Deah Shaddy Barakat, 23, and his wife Yusor Abu-Salha, 21; and her sister, Razan Abu-Salha, 19 were shot in what is being described as an “execution style attack” in a suburb of Chapel Hill at 5pm on Tuesday.
The police have now charged a local man Craig Hicks 46 with first degree murder.
His face reveals strong atheist, anti-theist views and photographs of his gun.
Many people were shocked by the realities of CIA torture revealed in a recently publicised report but for many other it was simply an official confirmation of what they have known was going on in secret CIA holding facilities and the infamous Guantanamo Bay. There is little the international community to stop the biggest military power from breaking international law, except condemn it.
In particular this report highlights the complicity and facilitation of CIA torture by other states. Ireland is among these countries. Ireland permitted the use of its airspace and airports for flights associated with CIA extraordinary rendition operations.
The number of countries complicit is frighteningly high (as you can see in the graphic above) abut it is often ignored that the international community does not only allow the USA’s frequently illegal actions but actively enables it.
“In December 2005, amid concerns that extraordinary rendition flights were landing in Ireland, the Irish Human Rights Commission (IHRC) recommended to the Irish government that it seek agreement from U.S. authorities to inspect suspect aircraft. The Irish government responded that inspections were not necessary because it had received assurances from the United States that detainees had not been and would not be transported illegally through Irish territory. In 2007, the IHRC conducted a substantive review of the matter and concluded that “the Irish State is not complying with its human rights obligations to prevent torture or inhuman or degrading treatment [and that its] reliance on the assurances of the US Government is not enough.” […]In June 2011, the U.N. Committee against Torture stated that it was “concerned at the various reports of [Ireland’s] alleged cooperation in a rendition programme, where rendition flights use the State party’s airports and airspace,” and that it was “also concerned at the inadequate response by the State party with regard to investigating these allegations.” – ‘Globalizing Torture’ page 85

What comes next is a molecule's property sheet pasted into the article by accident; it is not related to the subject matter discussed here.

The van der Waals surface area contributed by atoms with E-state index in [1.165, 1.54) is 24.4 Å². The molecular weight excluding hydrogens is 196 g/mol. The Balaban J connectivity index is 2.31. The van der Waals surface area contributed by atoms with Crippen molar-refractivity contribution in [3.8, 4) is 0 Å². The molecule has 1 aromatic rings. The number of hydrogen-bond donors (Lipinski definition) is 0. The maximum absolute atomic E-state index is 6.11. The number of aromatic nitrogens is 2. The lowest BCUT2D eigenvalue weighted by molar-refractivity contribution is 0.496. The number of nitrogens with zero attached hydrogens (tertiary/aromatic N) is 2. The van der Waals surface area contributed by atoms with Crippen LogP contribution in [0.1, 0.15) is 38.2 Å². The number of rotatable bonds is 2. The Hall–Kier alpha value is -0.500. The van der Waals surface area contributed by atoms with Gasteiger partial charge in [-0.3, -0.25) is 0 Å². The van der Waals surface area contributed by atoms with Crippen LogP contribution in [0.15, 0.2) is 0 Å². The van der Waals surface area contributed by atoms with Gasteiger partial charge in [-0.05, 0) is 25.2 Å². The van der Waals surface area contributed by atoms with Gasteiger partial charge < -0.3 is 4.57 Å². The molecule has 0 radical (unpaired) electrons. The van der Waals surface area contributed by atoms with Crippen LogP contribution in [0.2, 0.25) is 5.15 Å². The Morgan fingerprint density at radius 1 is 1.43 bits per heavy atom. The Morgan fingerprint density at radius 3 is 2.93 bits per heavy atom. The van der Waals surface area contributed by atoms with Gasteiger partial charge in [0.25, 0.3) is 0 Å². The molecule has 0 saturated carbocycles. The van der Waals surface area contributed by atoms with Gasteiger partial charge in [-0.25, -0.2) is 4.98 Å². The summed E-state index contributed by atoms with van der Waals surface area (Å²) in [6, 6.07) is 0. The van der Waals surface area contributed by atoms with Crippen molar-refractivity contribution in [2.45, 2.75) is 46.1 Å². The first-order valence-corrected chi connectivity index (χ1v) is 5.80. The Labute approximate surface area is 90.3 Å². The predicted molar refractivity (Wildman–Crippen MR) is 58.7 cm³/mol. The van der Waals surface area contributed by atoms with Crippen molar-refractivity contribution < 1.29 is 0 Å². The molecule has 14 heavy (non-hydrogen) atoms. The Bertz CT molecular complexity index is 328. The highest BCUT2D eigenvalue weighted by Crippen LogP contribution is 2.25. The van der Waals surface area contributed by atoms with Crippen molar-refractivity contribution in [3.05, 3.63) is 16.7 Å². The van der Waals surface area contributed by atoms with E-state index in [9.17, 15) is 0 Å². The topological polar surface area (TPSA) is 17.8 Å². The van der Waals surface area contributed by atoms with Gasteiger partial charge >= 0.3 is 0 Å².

It is simply not good enough that other countries shake our heads and tut at “the American war on terror” but do little to nothing to curb our own involvement.
Ireland is a neutral country, we do not engage in military alliances and we did not join NATO. But to facilitate CIA torture is to have the blood of America’s wars on our hands as well.
If there is one thing that events unfolding in Ferguson, Missouri should make clear it is that there is no-racial America and there never was.
Conservatives and Liberals alike are guilty of assuming that because everyone is allowed on the same bus now that racism no longer exists, much like those who believe that gender-based discrimination ended when women gained suffrage.
Every 28 hours an African-American is killed by a police officer or vigilante.
Mike Brown was 18, he was unarmed and he was shot six times by a police officer. Those are the facts. Regardless of whether he had weed in his system or was an excellent student or both, none of that is relevant to the fact that unarmed African-American people are seen as justifiable targets for police and vigilante violence.
“In 2012, according to data compiled by the FBI, 410 Americans were “justifiably” killed by police—409 with guns. That figure may well be an underestimate. Not only is it limited to the number of people who were shot while committing a crime, but also, amazingly, reporting the data is voluntary.”
They compare this with the relatively low levels of deaths by police officers in England.
But the problem with this article, and dozens like it that were published, is that they attempt to diminish the racial element to these deaths.
“The shooting of Mark Duggan, a known gangster, which in 2011 started riots across London, led to a fiercely debated inquest. Last month, a police officer was charged with murder over a shooting in 2005. The reputation of the Metropolitan Police’s armed officers is still barely recovering from the fatal shooting of Jean Charles de Menezes, an innocent Brazilian, in the wake of the 7/7 terrorist bombings in London.”
Firstly to describe Mark Duggan as a “known gangster” is problematic and shows a disconnect from the youth culture of black youth in London who feel massively disenfranchised by British society. This atmosphere in Tottenham in North London that the police target young black men regardless of their criminality was a huge factor in those riots. They also ignore the fact that the “innocent Brazilian” Jean Charles de Menezes was shot for looking too brown in an area where the police were profile Muslims.